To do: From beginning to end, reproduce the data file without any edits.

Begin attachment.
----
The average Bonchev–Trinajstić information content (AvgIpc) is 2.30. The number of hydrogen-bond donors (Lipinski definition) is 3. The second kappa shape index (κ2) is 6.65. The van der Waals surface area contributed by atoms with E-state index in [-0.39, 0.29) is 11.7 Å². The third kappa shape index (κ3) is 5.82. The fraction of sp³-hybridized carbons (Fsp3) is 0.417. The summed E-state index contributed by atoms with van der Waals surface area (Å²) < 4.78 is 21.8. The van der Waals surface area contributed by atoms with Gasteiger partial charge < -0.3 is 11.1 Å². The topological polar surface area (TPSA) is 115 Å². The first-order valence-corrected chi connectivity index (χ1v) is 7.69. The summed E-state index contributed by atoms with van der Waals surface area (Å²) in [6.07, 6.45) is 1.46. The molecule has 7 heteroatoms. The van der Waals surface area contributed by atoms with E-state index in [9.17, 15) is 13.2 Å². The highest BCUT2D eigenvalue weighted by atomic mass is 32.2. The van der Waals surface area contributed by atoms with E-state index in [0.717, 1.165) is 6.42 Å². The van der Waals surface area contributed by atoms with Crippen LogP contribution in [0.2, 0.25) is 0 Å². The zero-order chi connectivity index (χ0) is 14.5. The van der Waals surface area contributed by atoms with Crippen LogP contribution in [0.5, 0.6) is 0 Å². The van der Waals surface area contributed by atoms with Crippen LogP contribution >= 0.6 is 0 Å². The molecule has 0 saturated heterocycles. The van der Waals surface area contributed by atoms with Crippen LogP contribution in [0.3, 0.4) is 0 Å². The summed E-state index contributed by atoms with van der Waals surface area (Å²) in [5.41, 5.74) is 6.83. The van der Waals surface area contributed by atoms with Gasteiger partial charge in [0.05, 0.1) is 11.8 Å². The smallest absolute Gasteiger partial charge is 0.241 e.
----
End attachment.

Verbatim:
The average Bonchev–Trinajstić information content (AvgIpc) is 2.30. The number of hydrogen-bond donors (Lipinski definition) is 3. The second kappa shape index (κ2) is 6.65. The van der Waals surface area contributed by atoms with E-state index in [-0.39, 0.29) is 11.7 Å². The third kappa shape index (κ3) is 5.82. The fraction of sp³-hybridized carbons (Fsp3) is 0.417. The summed E-state index contributed by atoms with van der Waals surface area (Å²) < 4.78 is 21.8. The van der Waals surface area contributed by atoms with Gasteiger partial charge < -0.3 is 11.1 Å². The topological polar surface area (TPSA) is 115 Å². The first-order valence-corrected chi connectivity index (χ1v) is 7.69. The summed E-state index contributed by atoms with van der Waals surface area (Å²) in [6.07, 6.45) is 1.46. The molecule has 7 heteroatoms. The van der Waals surface area contributed by atoms with E-state index in [9.17, 15) is 13.2 Å². The highest BCUT2D eigenvalue weighted by atomic mass is 32.2. The van der Waals surface area contributed by atoms with E-state index in [0.717, 1.165) is 6.42 Å². The van der Waals surface area contributed by atoms with Crippen LogP contribution in [0.2, 0.25) is 0 Å². The zero-order chi connectivity index (χ0) is 14.5. The van der Waals surface area contributed by atoms with Crippen LogP contribution in [0.5, 0.6) is 0 Å². The van der Waals surface area contributed by atoms with Crippen LogP contribution >= 0.6 is 0 Å². The molecule has 0 saturated heterocycles. The van der Waals surface area contributed by atoms with Crippen LogP contribution in [0.3, 0.4) is 0 Å². The summed E-state index contributed by atoms with van der Waals surface area (Å²) in [5.41, 5.74) is 6.83. The van der Waals surface area contributed by atoms with Gasteiger partial charge in [0.05, 0.1) is 11.8 Å². The smallest absolute Gasteiger partial charge is 0.241 e.